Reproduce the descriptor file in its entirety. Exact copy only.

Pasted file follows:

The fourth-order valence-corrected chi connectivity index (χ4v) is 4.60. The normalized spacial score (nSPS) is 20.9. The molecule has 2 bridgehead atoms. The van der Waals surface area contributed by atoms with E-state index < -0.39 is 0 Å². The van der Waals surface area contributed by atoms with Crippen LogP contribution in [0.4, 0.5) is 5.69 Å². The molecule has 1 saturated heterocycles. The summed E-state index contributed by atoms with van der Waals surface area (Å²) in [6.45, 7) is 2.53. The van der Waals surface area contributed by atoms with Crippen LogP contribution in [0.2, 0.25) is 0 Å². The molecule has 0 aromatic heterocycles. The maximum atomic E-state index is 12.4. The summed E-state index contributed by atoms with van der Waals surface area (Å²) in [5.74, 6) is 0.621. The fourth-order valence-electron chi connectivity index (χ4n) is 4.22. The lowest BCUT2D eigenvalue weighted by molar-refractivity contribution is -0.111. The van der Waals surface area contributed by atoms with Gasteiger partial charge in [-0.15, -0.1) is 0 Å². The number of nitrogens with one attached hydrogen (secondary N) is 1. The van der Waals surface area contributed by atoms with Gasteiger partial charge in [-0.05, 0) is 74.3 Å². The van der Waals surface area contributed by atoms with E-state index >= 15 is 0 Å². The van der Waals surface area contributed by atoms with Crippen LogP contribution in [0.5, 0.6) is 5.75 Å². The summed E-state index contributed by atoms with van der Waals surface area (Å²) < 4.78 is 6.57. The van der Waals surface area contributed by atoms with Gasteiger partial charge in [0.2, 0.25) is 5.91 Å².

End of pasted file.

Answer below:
The fourth-order valence-corrected chi connectivity index (χ4v) is 4.60. The normalized spacial score (nSPS) is 20.9. The molecule has 2 bridgehead atoms. The van der Waals surface area contributed by atoms with E-state index < -0.39 is 0 Å². The van der Waals surface area contributed by atoms with Crippen LogP contribution in [0.4, 0.5) is 5.69 Å². The molecule has 1 saturated heterocycles. The summed E-state index contributed by atoms with van der Waals surface area (Å²) in [6.45, 7) is 2.53. The van der Waals surface area contributed by atoms with Crippen LogP contribution in [0.2, 0.25) is 0 Å². The molecule has 0 aromatic heterocycles. The maximum atomic E-state index is 12.4. The summed E-state index contributed by atoms with van der Waals surface area (Å²) in [5.74, 6) is 0.621. The fourth-order valence-electron chi connectivity index (χ4n) is 4.22. The lowest BCUT2D eigenvalue weighted by molar-refractivity contribution is -0.111. The van der Waals surface area contributed by atoms with Gasteiger partial charge in [-0.15, -0.1) is 0 Å². The number of nitrogens with one attached hydrogen (secondary N) is 1. The van der Waals surface area contributed by atoms with Gasteiger partial charge in [-0.05, 0) is 74.3 Å². The van der Waals surface area contributed by atoms with E-state index >= 15 is 0 Å². The van der Waals surface area contributed by atoms with Crippen LogP contribution in [0.5, 0.6) is 5.75 Å². The summed E-state index contributed by atoms with van der Waals surface area (Å²) < 4.78 is 6.57. The van der Waals surface area contributed by atoms with Gasteiger partial charge in [0.2, 0.25) is 5.91 Å².